Another object of the present invention is improved plasmapheresis process/apparatus enabling the blood from the donor to be subjected to a first separation upon traversing/contacting the separatory membrane comprising the membrane-containing module while travelling in a direction away from the patient, and then to a second separation by again traversing/contacting the same separatory membrane during a stage of return of the cellular phase to the donor, said return of cellular phase to the donor being carried out without providing any blood pumping means intermediate said membrane-containing module and a container for the blood fraction which has traversed said membrane without being transported thereacross.
Another object of this invention is a specially adapted process/apparatus permitting a plasma of very high quality to be obtained under the best filtration yield conditions, while ensuring that there is virtually no haemolysis of the blood.
Another object of the invention is process/apparatus permitting the pressure of the cellular fraction exiting an upstream compartment of the membrane-containing module to be regulated to values generally ranging from 0 to 20 mm of mercury in relative pressure, the downstream compartment being at atmospheric pressure. Thus, a corollary object of the invention is process/apparatus which assures that the pressure of any liquid circulating in contact with the membrane does not exceed a specified predetermined value.
Another object of the present invention is process/apparatus permitting about 600 ml of plasma to be withdrawn from a donor in about 45 minutes and even in less time.
Yet another object of the present invention is process/apparatus for withdrawal of plasma in which it is possible to easily adapt operational strategy to the needs of the donor, the wishes of the operator and the characteristics of the membrane-containing module utilized.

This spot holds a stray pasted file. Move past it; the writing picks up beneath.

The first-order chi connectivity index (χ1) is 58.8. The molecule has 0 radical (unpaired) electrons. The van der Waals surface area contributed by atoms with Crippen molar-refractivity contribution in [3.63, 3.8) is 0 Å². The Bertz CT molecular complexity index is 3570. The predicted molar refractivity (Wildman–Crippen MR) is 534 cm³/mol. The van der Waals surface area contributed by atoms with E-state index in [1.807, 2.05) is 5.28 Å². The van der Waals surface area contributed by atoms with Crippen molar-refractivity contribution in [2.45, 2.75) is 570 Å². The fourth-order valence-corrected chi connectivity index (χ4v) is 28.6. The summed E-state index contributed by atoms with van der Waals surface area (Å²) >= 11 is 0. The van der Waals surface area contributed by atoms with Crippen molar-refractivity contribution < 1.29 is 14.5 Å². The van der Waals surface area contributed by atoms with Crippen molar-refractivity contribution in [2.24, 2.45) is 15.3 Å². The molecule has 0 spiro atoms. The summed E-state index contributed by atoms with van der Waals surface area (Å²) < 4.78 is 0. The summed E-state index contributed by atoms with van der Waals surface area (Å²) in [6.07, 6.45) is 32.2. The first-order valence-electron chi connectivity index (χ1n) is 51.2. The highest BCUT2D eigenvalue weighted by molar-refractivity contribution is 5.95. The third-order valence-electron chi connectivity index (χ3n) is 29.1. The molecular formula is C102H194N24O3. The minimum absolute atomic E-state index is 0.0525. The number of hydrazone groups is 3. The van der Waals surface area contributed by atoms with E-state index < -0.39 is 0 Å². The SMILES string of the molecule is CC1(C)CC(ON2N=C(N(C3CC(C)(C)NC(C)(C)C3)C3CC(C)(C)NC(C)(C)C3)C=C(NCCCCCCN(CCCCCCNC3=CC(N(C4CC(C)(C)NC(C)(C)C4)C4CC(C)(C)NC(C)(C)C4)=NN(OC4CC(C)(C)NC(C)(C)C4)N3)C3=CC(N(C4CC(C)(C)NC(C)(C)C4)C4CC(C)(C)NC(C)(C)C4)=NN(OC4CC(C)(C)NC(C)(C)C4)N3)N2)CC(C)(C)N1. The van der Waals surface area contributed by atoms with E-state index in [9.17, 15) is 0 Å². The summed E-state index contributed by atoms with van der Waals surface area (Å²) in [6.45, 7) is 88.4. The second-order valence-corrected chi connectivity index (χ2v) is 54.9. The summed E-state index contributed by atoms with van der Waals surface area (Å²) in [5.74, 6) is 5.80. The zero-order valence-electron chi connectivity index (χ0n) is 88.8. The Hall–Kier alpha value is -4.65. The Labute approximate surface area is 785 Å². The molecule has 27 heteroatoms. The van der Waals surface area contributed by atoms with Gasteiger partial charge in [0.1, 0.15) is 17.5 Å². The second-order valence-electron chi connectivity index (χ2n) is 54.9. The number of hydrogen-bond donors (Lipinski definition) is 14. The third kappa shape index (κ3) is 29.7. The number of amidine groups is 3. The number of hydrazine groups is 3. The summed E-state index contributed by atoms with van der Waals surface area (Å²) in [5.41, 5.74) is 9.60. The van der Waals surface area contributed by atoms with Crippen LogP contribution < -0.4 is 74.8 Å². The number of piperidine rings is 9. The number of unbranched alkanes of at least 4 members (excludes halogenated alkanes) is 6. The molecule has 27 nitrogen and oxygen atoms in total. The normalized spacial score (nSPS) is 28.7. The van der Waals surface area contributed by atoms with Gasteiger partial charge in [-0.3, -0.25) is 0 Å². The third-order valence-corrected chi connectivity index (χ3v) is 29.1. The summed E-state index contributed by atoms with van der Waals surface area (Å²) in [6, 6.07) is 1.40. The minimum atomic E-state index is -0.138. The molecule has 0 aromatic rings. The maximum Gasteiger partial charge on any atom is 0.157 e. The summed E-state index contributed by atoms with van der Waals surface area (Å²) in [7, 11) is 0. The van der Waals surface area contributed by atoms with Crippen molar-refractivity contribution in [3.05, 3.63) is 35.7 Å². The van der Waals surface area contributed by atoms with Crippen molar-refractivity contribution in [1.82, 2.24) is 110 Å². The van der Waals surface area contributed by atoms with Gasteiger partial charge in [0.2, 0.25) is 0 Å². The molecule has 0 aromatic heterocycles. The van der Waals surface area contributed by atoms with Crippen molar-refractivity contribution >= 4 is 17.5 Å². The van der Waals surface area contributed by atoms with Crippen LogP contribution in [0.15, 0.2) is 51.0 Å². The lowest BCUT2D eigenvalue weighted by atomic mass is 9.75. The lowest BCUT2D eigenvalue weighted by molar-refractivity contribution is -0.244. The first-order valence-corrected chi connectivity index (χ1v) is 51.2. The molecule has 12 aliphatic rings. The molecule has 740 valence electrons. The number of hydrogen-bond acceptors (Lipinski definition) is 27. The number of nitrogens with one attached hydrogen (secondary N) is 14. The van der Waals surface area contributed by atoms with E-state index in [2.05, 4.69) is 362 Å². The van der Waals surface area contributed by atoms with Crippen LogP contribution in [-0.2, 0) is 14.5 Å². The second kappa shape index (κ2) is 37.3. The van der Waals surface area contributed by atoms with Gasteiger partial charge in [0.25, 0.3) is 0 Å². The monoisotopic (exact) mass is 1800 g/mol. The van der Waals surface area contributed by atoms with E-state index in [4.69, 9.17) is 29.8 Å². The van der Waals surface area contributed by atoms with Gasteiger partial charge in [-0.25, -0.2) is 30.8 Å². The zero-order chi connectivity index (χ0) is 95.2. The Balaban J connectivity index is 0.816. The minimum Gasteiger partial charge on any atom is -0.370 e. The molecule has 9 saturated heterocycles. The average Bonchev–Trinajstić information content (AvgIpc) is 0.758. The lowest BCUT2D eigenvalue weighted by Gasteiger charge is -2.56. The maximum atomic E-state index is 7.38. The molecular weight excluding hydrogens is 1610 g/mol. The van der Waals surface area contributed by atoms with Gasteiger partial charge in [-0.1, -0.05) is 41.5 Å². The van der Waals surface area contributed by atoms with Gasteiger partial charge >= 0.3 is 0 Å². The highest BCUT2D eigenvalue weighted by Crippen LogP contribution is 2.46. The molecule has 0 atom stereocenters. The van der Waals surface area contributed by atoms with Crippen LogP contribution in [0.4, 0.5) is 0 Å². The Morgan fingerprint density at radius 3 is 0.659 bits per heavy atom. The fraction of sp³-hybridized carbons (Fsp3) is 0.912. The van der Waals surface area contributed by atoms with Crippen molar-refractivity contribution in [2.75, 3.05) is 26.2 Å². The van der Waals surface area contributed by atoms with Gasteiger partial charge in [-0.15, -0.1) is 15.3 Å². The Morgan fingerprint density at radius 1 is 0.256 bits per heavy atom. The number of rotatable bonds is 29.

Still another object of the present invention is process/apparatus allowing a yield per session which is greater than the intrinsic yield of the membrane-containing apparatus. By "yield per session" there is intended the ratio of the flow rate of liquid which has been transported across the membrane (i.e., the plasma) to the flow rate of blood withdrawn from or restored to the blood vessel of the donor. By "intrinsic yield" of the membrane-containing apparatus there is intended the ratio of the flow rate of filtered plasma to the flow rate of the blood upon entry into the membrane-containing module.
Another object of this invention is process/apparatus permitting the blood to be circulated in contact with the membrane at a flow rate which is higher than that of the blood withdrawn from the donor.
Another object of the present invention is process/apparatus in which the volumes of blood in circulation outside the body are small.
And still another object of this invention is process/apparatus equally well adapted to plasmapheresis with restoration to the patient, during the reinjection (or return) phase, of a replacement liquid corresponding in volume to that of the plasma withdrawn.
Briefly, the present invention features process/apparatus permitting body fluid withdrawal from a subject, human or animal, by inserting a needle only once, of a liquid which is circulated into contact with the membrane(s) of a module containing semi-permeable membrane(s) during a phase referred to as the withdrawal phase, the said liquid which contacts the membrane being separated into a fraction which is transported across the membrane and a fraction which is not transported across the membrane; and to then cause the fraction of the withdrawn liquid which has not been transported across the membrane to be returned to the patient during the phase referred to as the return phase, while again contacting the same membrane to effect a second separation thereof, but while circulating in the reverse direction.
Accordingly, provided hereby is improved plasmapheresis apparatus comprising, with reference to the several Figures of Drawing more fully described hereinbelow:
(i) a device 1 for injection into and withdrawal of body liquid from a subject;
(ii) a module 2 containing a semi-permeable membrane separating this liquid into a fraction which has been transported across the membrane and a fraction which has not been transported across the membrane, said module comprising an upstream compartment 3 and a downstream compartment 4 separated by the membrane;
(iii) a conduit 5 operably connecting the withdrawal device 1 to an inlet 6 into the upstream compartment 3 of the membrane-containing module 2;
(iv) a pump 7 situated along the conduit 5, said pump being capable of rotating (operating) in both directions;
(v) a pressure sensor 14 monitoring the liquid circulating in the conduit 5, said sensor being situated between the pump 7 and the inlet 6 into the upstream compartment 3 of the module 2;